Hofesh Shechter’s work is so raw and brutal that one doesn’t usually think of it as sunny. But his new piece, Sun, promises to bring “light from chaos.” With its rock-concert lighting and Shechter’s own percussive sound score, it’s bound to have all the signatures of this Israeli choreographer’s work. Sun comes to BAM’s Next Wave Festival after its world premiere at the Melbourne Festival in October. The company also offers a master class at the Mark Morris Dance Center the morning after the opening. Nov. 14–16.


Political Mother, Shechter’s previous piece at BAM. Photo by Julieta Cervantes, Courtesy BAM.



East Meets West

  Though Yuan Yuan Tan hails from Shanghai and Fang-Yi Sheu from Taiwan, these two Asian women couldn’t be more different. Tan’s ethereality makes the San Francisco Ballet principal one of the world’s most breathtaking ballerinas, while Sheu is all grounded Graham power. From Nov. 14­­­–16, audiences can see their gifts side by side at Sadler’s Wells, in pieces by Sadler’s Wells’ associate artists Russell Maliphant (Two x Two) and Christopher Wheeldon (Five Movements, Three Repeats). The evening also includes a duet for Tan and SFB’s Damian Smith by Edwaard Liang, a solo for Sheu by Maliphant, and Wheeldon’s contemporary classic After the Rain.


Fang-Yi Sheu and Yuan Yuan Tan in Maliphant’s
Two x Two. Photo by Belinda Lawley, Courtesy Sadler’s Wells.



Desert Dance

  The McCallum Theatre in Palm Desert, CA, which has hosted an annual choreography competition for 15 years, expands its dance offerings with the first Palm Desert International Dance Festival Nov. 9–16. Hip-hop crew I.aM.mE (as seen on the late “America’s Best Dance Crew”), Lula Washington Dance Theatre, and Les Ballets Jazz de Montréal will each give one-night-only performances. As part of the choreography competition, the legendary Jacques d’Amboise, now the indefatigable director of the National Dance Institute and author of I Was a Dancer, will receive a lifetime achievement award.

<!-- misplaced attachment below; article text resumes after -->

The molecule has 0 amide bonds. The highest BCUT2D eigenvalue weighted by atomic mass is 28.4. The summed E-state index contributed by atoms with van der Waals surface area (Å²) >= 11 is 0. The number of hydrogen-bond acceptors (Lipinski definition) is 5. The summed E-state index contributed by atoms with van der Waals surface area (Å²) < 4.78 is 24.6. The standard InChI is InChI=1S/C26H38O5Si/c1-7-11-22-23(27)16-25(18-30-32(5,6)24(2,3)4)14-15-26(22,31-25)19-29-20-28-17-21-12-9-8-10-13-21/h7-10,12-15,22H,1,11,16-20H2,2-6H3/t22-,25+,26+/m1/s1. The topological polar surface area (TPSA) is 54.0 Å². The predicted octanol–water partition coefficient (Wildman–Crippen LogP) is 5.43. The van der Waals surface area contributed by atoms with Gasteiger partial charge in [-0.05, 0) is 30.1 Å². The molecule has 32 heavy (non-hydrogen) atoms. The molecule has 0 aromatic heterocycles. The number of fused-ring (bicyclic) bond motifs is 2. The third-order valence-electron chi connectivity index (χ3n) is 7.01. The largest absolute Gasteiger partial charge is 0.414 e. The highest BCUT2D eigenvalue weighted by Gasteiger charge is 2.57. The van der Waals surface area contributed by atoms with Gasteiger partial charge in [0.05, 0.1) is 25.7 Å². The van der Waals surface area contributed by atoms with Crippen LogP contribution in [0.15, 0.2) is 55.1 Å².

Les Ballets Jazz de Montréal in Cayetano Soto’s
Fuel. Photo by Benjamin Von Wong, Courtesy PDIDF.



Does Paradis Belong to the Downtrodden?

  No one deconstructs stereotypes as hilariously as Patricia Hoffbauer. A Brazilian-born, NYU-trained dance tinkerer, she can boomerang any racial or gender profiling. In Para-Dice (Stage 2) she “instructs” five straitlaced white dancers in white clothes (the colonists) with an overbearing grin, à la the Joker. Two people of color (the colonized) enact lounging in the sun or hiding out in a favela-like shack. One of them is Hoffbauer’s longtime collaborator, George Emilio Sanchez, who knows how to flaunt glorious bad taste in performance. (He also contributed to the writing.) The duality of white vs. color is echoed in the duality of restraint vs. pleasure. Nov. 21–23 at Danspace.


Hoffbauer with Peggy Gould in front of image of Balanchine and Arthur Mitchell. Photo by Bryan Foxx, Courtesy Hoffbauer.



Lift Off

  SF-based Flyaway Productions is back with another death-defying performance in Give a Woman a Lift. With an all-female cast, the politically charged work, created by choreographer Jo Kreiter and visual designer Sean Riley, looks at determination and self-sufficiency. For Lift, Kreiter, who has choreographed dances that swing through space on building sides, giant ramps, fire escapes, and billboards, works with Riley’s steel creations and moving light elements to make a piece both highly physical and aesthetically formal. Kreiter doesn’t just talk the talk about women moving up, she does something about it: For Lift, she is using an original score by Jewlia Eisenberg, the company’s 20th collaboration with a female composer. Nov. 8–9, 13–16.


Christine Cali. Photo by Nathan Weyland, Courtesy Flyaway